Somali community claims police brutality in Dixon raids

Uniformed and undercover police walk past residents of 320 Dixon Rd. as they remove evidence seized as part of Project Traveller. (Trevor Dunn/CBC)


Racial profiling, abuse of elderly residents alleged during Project Traveller
Outraged Somali-Canadian community members are accusing Toronto police and tactical squads of racial profiling and unnecessary abuse of innocent residents during last week’s Project Traveller raids in the city’s west end.
“These innocent victims include senior citizens, children, single mothers and youth who were forced to live through the traumatic experience through no fault of their own,” Mahad Yusuf, the executive director of Midaynta Community Services, told reporters Tuesday at the Rexdale Community Hub.
The press conference was organized in response to alleged mistreatment and destruction of personal property by law enforcement on June 13, when police and tactical squads stormed an apartment complex on Dixon Road as part of a year-long sting operation targeting guns, gangs and drugs.
The investigation yielded 44 arrests and police said they seized $570,000 in cash, 42 firearms and 175 kilograms of drugs during the raids. They are seeking 10 more suspects.
But Yusuf said that what he heard about unwitting community members being allegedly roughed up were “shocking.” He claimed that the Somali community was being unfairly targeted “due to the allegations levied against Mayor Rob Ford.”
Mother of man arrested claims mistreatment Ford has been linked in media reports to a high-rise in the area, at 320 Dixon Rd. An apartment on the 17th floor was identified in reports two weeks before the raid as a possible location where a purported video of the mayor smoking crack cocaine might be stashed. CBC News has not viewed the video and cannot verify its authenticity.
The mayor has denied the video’s existence. Ford has also said that he does not use crack cocaine and also that he is not addicted to it.
Police have released few details about evidence gathered in the raids. They maintain the aim was to combat drugs, gangs and violence.
Yusuf said he feels the Somali-Canadian community is being used as a scapegoat.
“The African-Canadian community condemns in the strongest manner the racial profiling of the entire Somali community and call for Chief Blair and senior officials of the TPS [Toronto Police Service] to be held accountable for this unwarranted treatment,” he said.
Among the more disturbing accounts, as told by another community member, was one from 64-year-old Saeda Hersi, who said she was kicked in the face by an officer who looked like a soldier.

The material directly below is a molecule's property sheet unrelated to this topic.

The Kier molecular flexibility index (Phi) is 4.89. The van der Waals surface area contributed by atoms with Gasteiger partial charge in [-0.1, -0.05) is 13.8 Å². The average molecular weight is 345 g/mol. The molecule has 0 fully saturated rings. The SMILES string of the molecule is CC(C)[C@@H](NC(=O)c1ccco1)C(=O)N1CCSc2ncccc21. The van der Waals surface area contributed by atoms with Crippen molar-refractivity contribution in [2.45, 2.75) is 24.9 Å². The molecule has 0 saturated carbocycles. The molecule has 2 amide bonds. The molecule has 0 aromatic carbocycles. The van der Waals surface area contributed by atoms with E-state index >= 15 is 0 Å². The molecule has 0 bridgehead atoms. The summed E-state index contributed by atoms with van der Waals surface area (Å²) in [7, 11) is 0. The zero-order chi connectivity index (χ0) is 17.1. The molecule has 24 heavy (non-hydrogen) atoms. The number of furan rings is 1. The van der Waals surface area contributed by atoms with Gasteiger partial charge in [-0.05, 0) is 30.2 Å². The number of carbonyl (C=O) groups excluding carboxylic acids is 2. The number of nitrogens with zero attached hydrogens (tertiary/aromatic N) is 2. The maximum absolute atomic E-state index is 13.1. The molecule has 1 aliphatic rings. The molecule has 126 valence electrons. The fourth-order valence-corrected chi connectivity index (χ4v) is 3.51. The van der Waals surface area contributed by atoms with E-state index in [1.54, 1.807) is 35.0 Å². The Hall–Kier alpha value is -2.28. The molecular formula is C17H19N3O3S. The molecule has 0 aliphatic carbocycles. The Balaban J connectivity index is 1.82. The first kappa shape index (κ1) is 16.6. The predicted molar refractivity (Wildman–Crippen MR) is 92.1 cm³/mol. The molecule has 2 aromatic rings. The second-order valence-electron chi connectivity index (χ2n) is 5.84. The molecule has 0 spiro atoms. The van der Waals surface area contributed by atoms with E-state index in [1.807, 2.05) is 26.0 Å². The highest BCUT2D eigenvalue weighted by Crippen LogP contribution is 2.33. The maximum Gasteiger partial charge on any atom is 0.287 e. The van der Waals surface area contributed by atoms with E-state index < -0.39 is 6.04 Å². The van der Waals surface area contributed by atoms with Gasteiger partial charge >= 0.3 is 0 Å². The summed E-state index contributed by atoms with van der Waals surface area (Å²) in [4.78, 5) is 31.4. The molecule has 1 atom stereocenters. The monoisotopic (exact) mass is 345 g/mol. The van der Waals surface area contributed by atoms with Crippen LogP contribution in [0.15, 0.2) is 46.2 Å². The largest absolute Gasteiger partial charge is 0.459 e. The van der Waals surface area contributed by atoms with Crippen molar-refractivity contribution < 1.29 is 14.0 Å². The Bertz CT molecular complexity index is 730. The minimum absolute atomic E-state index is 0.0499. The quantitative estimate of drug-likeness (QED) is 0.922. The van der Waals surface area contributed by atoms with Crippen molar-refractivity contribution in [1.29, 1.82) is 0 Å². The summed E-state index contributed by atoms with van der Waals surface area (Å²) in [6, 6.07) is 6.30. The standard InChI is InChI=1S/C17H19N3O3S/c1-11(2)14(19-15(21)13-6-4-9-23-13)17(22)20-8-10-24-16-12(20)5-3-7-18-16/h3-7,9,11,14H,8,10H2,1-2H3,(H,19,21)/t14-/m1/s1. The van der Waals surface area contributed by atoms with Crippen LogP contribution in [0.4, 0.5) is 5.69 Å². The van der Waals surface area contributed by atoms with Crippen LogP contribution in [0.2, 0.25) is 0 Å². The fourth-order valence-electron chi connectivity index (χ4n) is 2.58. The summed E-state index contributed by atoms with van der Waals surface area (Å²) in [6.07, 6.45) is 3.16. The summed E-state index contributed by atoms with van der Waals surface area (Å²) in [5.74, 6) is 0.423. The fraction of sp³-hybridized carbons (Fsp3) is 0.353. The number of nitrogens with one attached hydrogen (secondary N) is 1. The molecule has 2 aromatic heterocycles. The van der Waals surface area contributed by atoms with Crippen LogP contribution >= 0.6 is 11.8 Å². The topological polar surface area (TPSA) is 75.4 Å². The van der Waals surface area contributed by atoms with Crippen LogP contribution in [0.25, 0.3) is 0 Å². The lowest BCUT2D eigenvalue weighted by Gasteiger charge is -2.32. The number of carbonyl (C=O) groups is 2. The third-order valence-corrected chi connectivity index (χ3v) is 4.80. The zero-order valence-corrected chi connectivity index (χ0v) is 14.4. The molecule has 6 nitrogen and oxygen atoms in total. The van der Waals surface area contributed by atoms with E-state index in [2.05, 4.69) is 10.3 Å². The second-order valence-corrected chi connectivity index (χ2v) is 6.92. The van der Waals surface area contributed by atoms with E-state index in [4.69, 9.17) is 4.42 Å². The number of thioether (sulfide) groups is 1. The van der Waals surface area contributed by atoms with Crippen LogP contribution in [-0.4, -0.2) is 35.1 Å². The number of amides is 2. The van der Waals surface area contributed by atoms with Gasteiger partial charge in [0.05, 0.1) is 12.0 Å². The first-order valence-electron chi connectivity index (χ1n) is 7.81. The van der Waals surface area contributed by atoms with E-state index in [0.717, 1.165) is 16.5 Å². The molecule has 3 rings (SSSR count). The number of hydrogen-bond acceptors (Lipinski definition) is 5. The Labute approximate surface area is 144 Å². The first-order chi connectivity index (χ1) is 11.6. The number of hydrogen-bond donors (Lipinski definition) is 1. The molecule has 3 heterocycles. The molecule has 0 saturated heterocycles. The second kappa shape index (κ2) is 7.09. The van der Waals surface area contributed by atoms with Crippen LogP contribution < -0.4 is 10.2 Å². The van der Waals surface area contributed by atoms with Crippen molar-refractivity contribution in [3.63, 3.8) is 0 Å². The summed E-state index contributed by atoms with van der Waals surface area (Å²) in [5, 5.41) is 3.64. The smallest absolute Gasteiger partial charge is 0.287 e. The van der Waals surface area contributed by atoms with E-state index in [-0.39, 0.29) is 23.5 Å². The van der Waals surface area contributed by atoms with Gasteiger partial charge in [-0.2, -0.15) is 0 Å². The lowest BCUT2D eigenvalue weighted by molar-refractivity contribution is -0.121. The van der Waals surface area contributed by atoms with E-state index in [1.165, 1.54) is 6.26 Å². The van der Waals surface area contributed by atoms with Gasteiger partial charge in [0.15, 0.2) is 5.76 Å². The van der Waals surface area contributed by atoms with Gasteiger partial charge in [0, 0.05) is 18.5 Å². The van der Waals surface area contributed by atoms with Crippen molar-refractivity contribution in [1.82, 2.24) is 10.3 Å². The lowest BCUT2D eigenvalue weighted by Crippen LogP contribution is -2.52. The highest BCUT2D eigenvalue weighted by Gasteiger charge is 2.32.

Hersi’s son, 29-year-old Siyadin Abdi, was arrested on weapons charges as part of the raids, but Hersi feels that she and her elderly mother were treated unnecessarily harshly.
Fosia Duale, who grew up at 330 Dixon Rd., read a statement describing the story on Hersi’s behalf. Grandma, 96, allegedly injured during commotion
Hersi had just finished her morning prayers in her unit shortly after 3 a.m. and was returning to bed when she was jolted by what sounded “like loud, repetitive thunder.” She said she called for her daughter, believing she was hearing gunshots, but that a tactical officer crashed into the home, pinned her to the ground and secured her wrists with rubber handcuffs.
“My lower body was exposed and I begged him to cover me. I was embarrassed to be in a naked state,” Duale read, quoting from Hersi’s prepared remarks. “I wasn’t given the dignity to cover myself, so I continued to beg: ‘Please, I am Muslim, I am Muslim.'”
She was more upset, she said, when she saw that her 96-year-old mother, Fadumo Hersi, was bleeding after having tumbled from her bed during the commotion. An officer had attempted to handcuff her but later decided it was unnecessary. Hersi’s mother has been hospitalized for injuries to her head, arms and legs, she said.
Mohammed Jama, a youth outreach worker who lives at the same address, said the massive Project Traveller raids robbed some community members of their sense of security.
“Although we are one of those hyphenated Canadians, we are Canadians nonetheless, human beings first,” Jama said.
Mark Pugash, the director of corporate communications for Toronto police, said that Project Traveller targeted individuals that investigators believe have committed serious crimes.
He said the community should be pointing a finger at the individuals participating in a criminal lifestyle. “There are people who seem to think that if thugs move in with their grandparents that they somehow have sanctuary, that it’s like a church or a foreign embassy,” he told CBC News in an interview on Tuesday. But Pugash said “the people who are putting everyone at risk are the people that we’ve taken out of the community” through the efforts of Project Traveller.
Project Traveller involved dozens of raids last Thursday across the GTA and in Windsor. One man arrested lives in Detroit.
According to police, a street gang known as the Dixon City Bloods, or Dixon Goonies, had links to areas surrounding Toronto, as well as in other parts of the province and in Alberta.